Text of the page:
Big Numbers for Big Cowen

Suddenly, Jared Cowen is sporting Zdeno Chara and Chris Pronger-type numbers.

He’s on the ice almost half the time for the Ottawa Senators.

In Saturday’s 4-1 loss to the Vancouver Canucks, Cowen played 25:43, matched up much of that time against the Sedin twins. In Thursday’s 5-4 shootout loss to the New Jersey Devils, the rookie defenceman hit a season high of 31:42, playing against, well, just about everyone. He clocked 28:22 on Dec. 3 against Alex Ovechkin and the Washington Capitals and 24:20 the following game against the Tampa Bay Lightning, guarding Martin St. Louis and Steven Stamkos.

Those are impressive numbers for the 20-year-old Cowen, who has a mere 30 National Hockey League games under his belt, and yet there’s more.

While Erik Karlsson’s offensive skills have drawn more attention, Cowen has been arguably just as important for the Senators because of his solid defence. On a team that has allowed 14 more goals than it has scored, he has a minus-2 rating. He hasn’t been on the negative side for six consecutive games.

Clearly, the six-foot-five, 230-pound defenceman has made himself at home in the big leagues.

“It’s nice, I don’t mind playing that many minutes,” said Cowen, selected ninth overall in the 2009 NHL draft. “I think they trust me and realize I can play in more situations than just the safer ones. That’s good for me. I feel more comfortable in the hot spots and on the penalty kill. I feel better and I’m playing against the top lines. I’m used to doing that in other leagues, and it’s just a transition to doing it in this league, as well.”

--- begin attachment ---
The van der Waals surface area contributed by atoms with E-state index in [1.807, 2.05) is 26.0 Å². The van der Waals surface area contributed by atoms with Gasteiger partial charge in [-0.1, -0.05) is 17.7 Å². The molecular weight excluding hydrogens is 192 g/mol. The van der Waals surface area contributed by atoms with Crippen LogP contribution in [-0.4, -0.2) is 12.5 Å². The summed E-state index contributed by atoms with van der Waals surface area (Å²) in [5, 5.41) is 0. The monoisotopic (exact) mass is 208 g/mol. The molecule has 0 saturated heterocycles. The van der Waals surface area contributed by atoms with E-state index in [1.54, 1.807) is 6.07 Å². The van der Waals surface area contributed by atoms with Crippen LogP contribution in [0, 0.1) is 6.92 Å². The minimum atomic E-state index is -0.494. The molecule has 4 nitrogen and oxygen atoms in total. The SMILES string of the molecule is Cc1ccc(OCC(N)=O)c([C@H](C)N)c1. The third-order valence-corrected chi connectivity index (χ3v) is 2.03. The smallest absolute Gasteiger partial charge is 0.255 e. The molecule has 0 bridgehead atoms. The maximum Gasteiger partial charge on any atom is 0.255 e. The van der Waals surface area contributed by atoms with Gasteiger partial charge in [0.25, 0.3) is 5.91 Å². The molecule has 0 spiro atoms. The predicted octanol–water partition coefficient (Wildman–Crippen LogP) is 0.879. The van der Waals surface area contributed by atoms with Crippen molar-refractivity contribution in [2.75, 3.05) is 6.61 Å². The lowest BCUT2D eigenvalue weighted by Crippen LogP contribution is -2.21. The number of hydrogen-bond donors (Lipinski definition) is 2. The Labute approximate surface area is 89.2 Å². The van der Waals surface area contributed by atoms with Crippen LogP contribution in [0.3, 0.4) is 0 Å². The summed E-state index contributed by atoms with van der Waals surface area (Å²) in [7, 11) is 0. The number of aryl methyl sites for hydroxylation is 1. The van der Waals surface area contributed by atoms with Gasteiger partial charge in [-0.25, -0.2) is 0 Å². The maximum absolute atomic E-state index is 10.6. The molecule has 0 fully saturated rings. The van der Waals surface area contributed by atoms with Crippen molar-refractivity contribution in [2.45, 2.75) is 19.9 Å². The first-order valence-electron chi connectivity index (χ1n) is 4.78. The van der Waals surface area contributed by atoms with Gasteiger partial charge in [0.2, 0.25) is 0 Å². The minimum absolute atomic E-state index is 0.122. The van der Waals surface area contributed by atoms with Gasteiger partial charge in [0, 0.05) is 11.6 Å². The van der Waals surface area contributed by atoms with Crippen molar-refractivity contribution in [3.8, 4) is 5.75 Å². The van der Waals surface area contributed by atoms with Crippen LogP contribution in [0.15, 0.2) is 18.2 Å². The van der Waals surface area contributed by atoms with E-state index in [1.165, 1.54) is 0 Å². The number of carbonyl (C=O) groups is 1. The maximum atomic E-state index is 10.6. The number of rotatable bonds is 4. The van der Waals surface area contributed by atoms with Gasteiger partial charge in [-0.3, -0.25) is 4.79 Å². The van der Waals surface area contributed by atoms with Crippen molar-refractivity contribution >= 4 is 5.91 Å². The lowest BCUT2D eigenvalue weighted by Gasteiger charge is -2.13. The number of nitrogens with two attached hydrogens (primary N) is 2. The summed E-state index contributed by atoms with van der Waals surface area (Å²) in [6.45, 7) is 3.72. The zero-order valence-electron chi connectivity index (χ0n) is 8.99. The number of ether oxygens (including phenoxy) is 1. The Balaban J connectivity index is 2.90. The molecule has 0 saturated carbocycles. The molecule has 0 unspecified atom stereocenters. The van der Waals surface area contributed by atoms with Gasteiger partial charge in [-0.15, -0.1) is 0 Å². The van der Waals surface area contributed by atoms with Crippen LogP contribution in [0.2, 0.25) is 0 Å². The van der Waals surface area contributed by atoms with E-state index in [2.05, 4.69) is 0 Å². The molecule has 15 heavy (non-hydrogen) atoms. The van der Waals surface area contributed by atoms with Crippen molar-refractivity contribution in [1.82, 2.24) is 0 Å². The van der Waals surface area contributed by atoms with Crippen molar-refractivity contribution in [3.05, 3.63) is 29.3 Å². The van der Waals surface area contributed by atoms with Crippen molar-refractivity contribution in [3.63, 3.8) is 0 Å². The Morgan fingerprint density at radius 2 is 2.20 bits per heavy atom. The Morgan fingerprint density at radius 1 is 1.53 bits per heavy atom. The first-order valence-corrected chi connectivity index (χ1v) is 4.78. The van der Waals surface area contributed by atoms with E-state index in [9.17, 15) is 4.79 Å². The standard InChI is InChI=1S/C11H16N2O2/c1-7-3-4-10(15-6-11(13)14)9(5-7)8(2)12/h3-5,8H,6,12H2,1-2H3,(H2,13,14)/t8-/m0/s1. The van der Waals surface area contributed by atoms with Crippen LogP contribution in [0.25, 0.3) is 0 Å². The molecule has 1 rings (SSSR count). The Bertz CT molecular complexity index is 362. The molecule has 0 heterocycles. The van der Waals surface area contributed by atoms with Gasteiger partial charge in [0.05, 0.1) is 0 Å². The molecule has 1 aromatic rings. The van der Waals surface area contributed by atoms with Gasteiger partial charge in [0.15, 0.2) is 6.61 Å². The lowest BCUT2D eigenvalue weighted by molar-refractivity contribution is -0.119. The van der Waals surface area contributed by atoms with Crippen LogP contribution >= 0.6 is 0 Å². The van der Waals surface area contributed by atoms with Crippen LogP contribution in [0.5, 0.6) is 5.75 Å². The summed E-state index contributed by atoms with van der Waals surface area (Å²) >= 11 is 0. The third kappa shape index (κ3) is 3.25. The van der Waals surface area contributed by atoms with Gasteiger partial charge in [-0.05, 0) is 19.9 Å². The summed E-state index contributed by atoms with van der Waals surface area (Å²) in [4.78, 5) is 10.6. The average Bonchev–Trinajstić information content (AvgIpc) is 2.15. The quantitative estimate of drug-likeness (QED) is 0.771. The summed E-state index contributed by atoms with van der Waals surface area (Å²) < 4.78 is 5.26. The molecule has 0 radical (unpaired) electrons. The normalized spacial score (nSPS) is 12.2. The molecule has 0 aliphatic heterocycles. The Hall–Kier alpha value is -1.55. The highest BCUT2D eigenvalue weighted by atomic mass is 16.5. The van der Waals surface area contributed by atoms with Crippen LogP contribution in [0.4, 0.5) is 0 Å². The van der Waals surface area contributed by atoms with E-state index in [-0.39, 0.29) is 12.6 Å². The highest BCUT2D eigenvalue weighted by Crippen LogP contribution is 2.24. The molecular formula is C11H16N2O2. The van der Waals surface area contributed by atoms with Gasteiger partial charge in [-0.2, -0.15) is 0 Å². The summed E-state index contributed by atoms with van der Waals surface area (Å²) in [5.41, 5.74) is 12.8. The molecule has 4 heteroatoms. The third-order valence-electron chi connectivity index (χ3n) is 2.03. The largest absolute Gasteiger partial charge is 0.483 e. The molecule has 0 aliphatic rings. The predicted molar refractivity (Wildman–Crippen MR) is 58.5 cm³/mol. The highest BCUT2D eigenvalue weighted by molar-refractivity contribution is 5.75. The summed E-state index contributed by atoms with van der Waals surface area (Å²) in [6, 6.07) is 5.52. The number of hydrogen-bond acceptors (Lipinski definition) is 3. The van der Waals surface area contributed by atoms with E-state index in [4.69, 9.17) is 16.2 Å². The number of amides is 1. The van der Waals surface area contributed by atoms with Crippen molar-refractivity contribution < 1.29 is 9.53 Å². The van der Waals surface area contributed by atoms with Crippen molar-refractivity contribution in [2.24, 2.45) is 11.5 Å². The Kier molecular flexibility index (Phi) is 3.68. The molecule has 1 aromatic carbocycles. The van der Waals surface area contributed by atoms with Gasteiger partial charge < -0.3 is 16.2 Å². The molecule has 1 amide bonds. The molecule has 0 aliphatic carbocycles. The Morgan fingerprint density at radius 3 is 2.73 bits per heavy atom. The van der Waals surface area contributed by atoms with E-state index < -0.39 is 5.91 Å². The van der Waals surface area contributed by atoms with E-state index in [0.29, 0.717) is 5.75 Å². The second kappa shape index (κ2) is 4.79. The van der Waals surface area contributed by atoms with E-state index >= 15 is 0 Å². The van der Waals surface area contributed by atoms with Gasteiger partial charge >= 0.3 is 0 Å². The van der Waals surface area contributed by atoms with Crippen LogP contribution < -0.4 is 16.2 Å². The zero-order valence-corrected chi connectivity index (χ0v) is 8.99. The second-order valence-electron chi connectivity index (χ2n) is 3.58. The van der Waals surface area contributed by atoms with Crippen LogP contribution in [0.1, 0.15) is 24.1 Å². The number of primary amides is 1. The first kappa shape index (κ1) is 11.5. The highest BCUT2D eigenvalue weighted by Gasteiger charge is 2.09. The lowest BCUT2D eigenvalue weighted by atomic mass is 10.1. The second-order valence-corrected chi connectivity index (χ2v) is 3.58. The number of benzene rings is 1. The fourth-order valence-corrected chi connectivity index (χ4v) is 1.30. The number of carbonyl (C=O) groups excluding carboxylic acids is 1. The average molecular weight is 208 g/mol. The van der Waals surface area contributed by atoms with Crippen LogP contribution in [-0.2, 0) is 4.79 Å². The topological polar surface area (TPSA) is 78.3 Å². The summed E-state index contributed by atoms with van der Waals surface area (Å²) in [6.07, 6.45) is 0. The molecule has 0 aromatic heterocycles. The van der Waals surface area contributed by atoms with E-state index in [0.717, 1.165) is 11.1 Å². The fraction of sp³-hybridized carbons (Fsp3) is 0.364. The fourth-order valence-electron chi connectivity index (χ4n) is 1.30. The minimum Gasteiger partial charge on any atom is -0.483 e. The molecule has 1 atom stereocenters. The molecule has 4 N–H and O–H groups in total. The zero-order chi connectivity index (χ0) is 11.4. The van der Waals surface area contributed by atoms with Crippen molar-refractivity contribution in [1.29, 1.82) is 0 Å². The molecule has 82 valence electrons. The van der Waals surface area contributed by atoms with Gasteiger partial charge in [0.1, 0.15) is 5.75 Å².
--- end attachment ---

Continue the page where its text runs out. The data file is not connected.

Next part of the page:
Like most players, Cowen relishes playing as much as possible, and coach Paul MacLean has treated him like a veteran in recent games, leaning on him because of injuries to Sergei Gonchar and Filip Kuba.

“He’s playing real well,” MacLean said. “He’s a young player, but we’ve said it before: He has probably been our most consistent young player and he’s getting better and better. When you play well, you should play.”

Cowen certainly isn’t complaining about the increased playing time. He isn’t thinking about it much, either.

“When you’re playing more, it just feels more natural,” he said. “You just do the things. You don’t analyse it. That’s the way it should be. That’s when you’re playing your best.”

With the increased ice time comes offensive confidence and he’s content with his modest numbers (two goals, three assists). His biggest impact on the team comes when he uses his size effectively, taking care of his own end physically.

If there’s anything he quibbles about in the numbers beside his name, it’s his hit count of 74 for the season, second on the team behind forward Nick Foligno’s 84. Off-ice officials in some buildings are less likely to credit a hit to visiting players.

“I’ve felt pretty physical the last few games,” Cowen said. “The stat sheet might not show it, but they’re always sleeping up there or something. It’s funny. I feel good about the physical part. It’s just as important as anything in my game.”

 

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